Childe Hassam (1859-1935)
Childe Hassam (1859-1935)

The Yachts, Gloucester Harbor

Childe Hassam (1859-1935)
The Yachts, Gloucester Harbor
signed 'Childe Hassam' with artist's crescent device (lower right)
oil on canvas
34 1/8 x 36 ¼ in. (86.7 x 92 cm.)
Painted in 1899.
The artist.
San Francisco Society of Artists, San Francisco, California, acquired from the above, 1915.
San Francisco Art Association (later San Francisco Art Institute), San Francisco, California, gift from the above, 1960.
Sotheby’s, Los Angeles, California, 18 June 1979, lot 131, sold by the above.
Hirschl & Adler Galleries, Inc., New York, acquired from the above.
Dr. and Mrs. H. Robert Ripley, Castro, California, 1980.
[With]John E. Parkerson & Co., Houston, Texas.
Mr. and Mrs. Prentis B. Tomlinson, Jr., Houston, Texas, 1981, acquired from the above.
David Findlay, Jr., Inc., New York, 1986.
Al Cohen, Denver, Colorado.
Gerald Peters Gallery, Santa Fe, New Mexico.
Private collection, Connecticut, acquired from the above.
Sotheby’s, New York, 1 December 1994, lot 53, sold by the above.
Acquired by the present owner from the above.
The Century Magazine, circa 1916, p. 780, illustrated.
R.L. Bernier, Art in California, San Francisco, California, 1916, pl. 129, illustrated.
San Francisco Museum of Art Quarterly Bulletin, vol. III, 1944, no. 2, cover illustration.
D.F. Hoopes, Childe Hassam, New York, 1982, p. 52.
J.A. Ganz, ed., Jewel City: Art from San Francisco’s Panama-Pacific International Exposition, San Francisco, California, 2015, p. 32.
Philadelphia, Pennsylvania, Pennsylvania Academy of the Fine Arts, 109th Annual Exhibition, February 8-March 29, 1914, p. 36, no. 324 (as The Yachts).
Cincinnati, Ohio, Cincinnati Art Museum, Twenty-First Annual Exhibition of American Art, May 23-July 31, 1914, p. 11, no. 53, illustrated (as The Yachts).
San Francisco, California, Exposition Park, Panama-Pacific International Exposition, February 20-December 4, 1915, pp. 70, 145, no. 3730, illustrated.
San Francisco, California, Exposition Park, Post-Exposition Exhibition, Panama-Pacific International Exposition, January 1-May 6, 1916, p. 54, no. 5523, illustrated.
Toronto, Canada, Art Gallery of Toronto; Winnipeg, Canada, Winnipeg Art Gallery Association; Vancouver, Canada, Vancouver Art Gallery; New York, Whitney Museum of American Art, American Painting, 1865-1905, January 6-June 18, 1961, no. 33.
Santa Fe, New Mexico, Gerald Peters Gallery, American Masters: A Selection of Works from the Gerald Peters Gallery, 1990, pl. 18, illustrated.
San Francisco, California, M.H. De Young Museum, 1967-1979, on loan.


We would like to thank the Hassam catalogue raisonné committee for their assistance with cataloguing this work.

This painting will be included in Stuart P. Feld's and Kathleen M. Burnside's forthcoming catalogue raisonné of the artist's work.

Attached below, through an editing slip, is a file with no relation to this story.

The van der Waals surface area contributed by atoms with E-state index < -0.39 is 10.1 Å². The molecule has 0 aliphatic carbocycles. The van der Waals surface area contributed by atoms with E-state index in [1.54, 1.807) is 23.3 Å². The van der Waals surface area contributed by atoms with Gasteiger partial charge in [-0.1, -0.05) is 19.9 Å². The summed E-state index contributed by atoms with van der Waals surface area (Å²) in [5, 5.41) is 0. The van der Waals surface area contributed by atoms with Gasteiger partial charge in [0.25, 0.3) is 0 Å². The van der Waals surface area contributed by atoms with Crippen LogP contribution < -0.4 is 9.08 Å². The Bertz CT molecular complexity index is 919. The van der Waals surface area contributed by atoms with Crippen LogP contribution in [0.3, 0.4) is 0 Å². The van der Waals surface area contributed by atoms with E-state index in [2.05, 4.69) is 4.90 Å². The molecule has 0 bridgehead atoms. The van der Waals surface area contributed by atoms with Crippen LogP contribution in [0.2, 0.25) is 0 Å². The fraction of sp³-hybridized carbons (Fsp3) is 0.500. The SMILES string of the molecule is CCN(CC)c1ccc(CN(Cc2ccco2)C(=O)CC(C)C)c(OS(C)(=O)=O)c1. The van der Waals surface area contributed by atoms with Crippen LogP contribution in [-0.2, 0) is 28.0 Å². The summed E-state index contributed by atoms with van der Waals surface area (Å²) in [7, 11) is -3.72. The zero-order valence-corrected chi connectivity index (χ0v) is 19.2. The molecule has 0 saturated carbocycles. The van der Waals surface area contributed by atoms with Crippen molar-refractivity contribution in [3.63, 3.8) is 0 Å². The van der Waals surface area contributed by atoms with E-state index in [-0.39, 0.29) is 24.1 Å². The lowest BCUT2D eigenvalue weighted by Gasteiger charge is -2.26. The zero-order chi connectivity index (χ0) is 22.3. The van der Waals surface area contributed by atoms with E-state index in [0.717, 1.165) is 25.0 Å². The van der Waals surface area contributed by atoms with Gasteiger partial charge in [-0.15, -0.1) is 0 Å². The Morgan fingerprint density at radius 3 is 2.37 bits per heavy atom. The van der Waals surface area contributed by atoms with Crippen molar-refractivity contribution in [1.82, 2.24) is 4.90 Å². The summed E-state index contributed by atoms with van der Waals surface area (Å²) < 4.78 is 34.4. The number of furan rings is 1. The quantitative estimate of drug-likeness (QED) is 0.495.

Childe Hassam’s paintings from his summers along the New England coast are renowned for their vivacious depictions of quaint resort communities, their visitors, the sparkling sea and the flourishing flora. Incorporating all of these elements into one panoramic work, The Yachts, Gloucester Harbor superbly captures one of the most inspiring views of the region in the effervescent Impressionist style that earned Hassam the nickname of the 'American Monet.'

With beautiful coastal vistas and a burgeoning maritime industry, Gloucester, Massachusetts, has long proved an inspirational summer destination for generations of American artists. As Susan G. Larkin recounts, “Gloucester combines colonial architecture, a picturesque setting, and a bustling harbor. America’s largest fishing port during Hassam’s time, it also supported granite quarrying, ironworking, shipbuilding, fish-drying, and fish-packing industries. Tourism developed there rapidly, beginning about 1835. Among the town’s summer visitors were many artists. Fitz Hugh Lane, a native son, and Martin Johnson Heade painted there in the mid-nineteenth century. [Winslow] Homer and [William Morris] Hunt followed them after the Civil War, and [John Henry] Twachtman, Charles H. Davis, Joseph R. DeCamp, Frank Duveneck, Willard L. Metcalf, and Edward Henry Potthast joined the flood of artists working in Gloucester at the turn of the last century.” (“Hassam in New England, 1889-1918,” in H. Barbara Weinberg, Childe Hassam: American Impressionist, New York, 2004, pp. 163, 166)

Hassam first visited Gloucester as a young artist around 1880. Once he moved to New York in 1889, the town became a convenient stop on the way to summers he spent on Appledore in the Isles of Shoals, with Hassam visiting at least five times in the 1890s. He typically stayed in East Gloucester at hotels like the Hawthorne Inn, which was conveniently located only a few miles from the center of town via an electric tram and provided a great view of the harbor. He would also coordinate his visits with other artists; for example, he traveled with Metcalf to Gloucester in the summer of 1895. It was on these summer painting campaigns at the lively artists' colonies on Appledore and in Gloucester that Hassam perfected his plein-air Impressionist style.